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Hygiene with Chhota Bheem: A Playful Curriculum Increases Handwashing and Sanitation Knowledge, Attitudes, and Behaviors Among Primary School Children

August 30, 2018

In Lesson 1, children follow a leader in practicing the steps of handwashing with soap while a “guesser” has three tries to guess who the “leader” is in the group.

You may ask yourself, what do a poop monster, clean wizard, and boy with super strength have in common? The answer? They are each a part of an intricate story world in which primary school children use handwashing and toilet use spells to cast an evil germ wizard away from their communities. The Engagement Lab, in partnership with the Mary Anne Charity Trust (MACT), the Indian Red Cross Society, the School Education Department in Tamil Nadu, and a Working Group of several NGOs dedicated to improving children’s health and wellbeing, co-designed Hygiene with Chhota Bheem with children in Tamil Nadu.

Chhota Bheem is a popular children’s television show in India. The Engagement Lab partnered with Green Gold Animation, the studio that makes Chhota Bheem, to bring the popular characters into a fun, interactive curriculum. Each lesson includes a Chhota Bheem story (either in video or storybook form), activities, games, and songs, and ends with a weekly challenge for children to complete to defeat the germ wizard, such as explaining handwashing times to a friend or sibling, or showing family how to make a soapy bottle at home for handwashing.

In Hygiene with Chhota Bheem, a germ wizard spreads filth and germs by hypnotizing people to practice open defecation and not wash their hands with soap at critical times, like before eating and after defecation. A clean wizard, who is in constant battle with the germ wizard, teaches children activities, games, and songs, or “spells,” that help explain how and when to wash hands with soap and use toilets, and why it’s important to do so. The characters of Chhota Bheem want to help the clean wizard cast the germ wizard away from all villages in India. But to do this successfully, they need help from everyone to wash their hands with soap and use toilets.

Children practice acting as rain during a mapping activity to show how water, flies, and surfaces spread diseases caused by open defecation.

Hygiene with Chhota Bheem was evaluated in a pilot study with 30 government primary schools in Thiruvallur district of Tamil Nadu, India. Surveys with children and rapid observations of handwashing, both before and immediately after the curriculum, were used to measure impact.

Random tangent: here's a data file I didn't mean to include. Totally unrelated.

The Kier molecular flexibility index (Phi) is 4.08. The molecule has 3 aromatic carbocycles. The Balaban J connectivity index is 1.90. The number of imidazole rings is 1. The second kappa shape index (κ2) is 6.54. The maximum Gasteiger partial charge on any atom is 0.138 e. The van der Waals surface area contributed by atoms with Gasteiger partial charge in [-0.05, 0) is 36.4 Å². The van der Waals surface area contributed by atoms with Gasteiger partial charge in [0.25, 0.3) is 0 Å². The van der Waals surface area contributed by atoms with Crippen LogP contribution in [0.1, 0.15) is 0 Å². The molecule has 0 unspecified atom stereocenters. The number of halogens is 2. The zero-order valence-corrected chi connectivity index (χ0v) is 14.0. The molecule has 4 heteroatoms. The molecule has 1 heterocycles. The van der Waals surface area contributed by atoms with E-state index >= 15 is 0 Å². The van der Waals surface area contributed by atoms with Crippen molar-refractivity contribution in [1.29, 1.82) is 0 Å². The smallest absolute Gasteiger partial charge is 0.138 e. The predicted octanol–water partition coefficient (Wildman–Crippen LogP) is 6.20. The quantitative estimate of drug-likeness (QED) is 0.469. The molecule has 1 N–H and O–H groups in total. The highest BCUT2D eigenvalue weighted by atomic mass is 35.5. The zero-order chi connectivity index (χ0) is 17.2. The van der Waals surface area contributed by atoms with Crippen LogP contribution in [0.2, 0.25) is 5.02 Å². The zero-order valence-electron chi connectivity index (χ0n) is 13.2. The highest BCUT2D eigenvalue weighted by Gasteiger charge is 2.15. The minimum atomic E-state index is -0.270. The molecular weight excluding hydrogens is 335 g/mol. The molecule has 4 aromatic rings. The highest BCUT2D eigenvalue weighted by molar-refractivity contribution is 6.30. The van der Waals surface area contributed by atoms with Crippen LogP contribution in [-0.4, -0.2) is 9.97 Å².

Findings indicate that children who participated in the curriculum had a significantly higher improvement in knowledge of how and when to wash hands with soap and use toilets than children in the control group. Additionally, the study showed a positive change in attitudes toward handwashing and toilet use, and an increase in the proportion of children who reported advocating for handwashing and toilet use with their peers and family members. Finally, there was a positive change in observed handwashing with soap at school before eating and after toilet use, and an increase in self-reported toilet use. These findings are all extremely encouraging as we consider how best to scale the curriculum beyond the study population.

Next year, the Engagement Lab will talk to the teachers who participated in the study to better understand barriers to using the curriculum in school and we will work with a variety of NGOs and governmental organizations to make the curriculum useful to a variety of stakeholders. Finally, we will continue to develop levels in the digital game, translate it into Hindi (it is currently in English and Tamil), and begin to promote its use across India.

To keep up with the latest news on Hygiene with Chhota Bheem, join the Engagement Lab’s newsletter. To view and download all curriculum materials, visit our project page.

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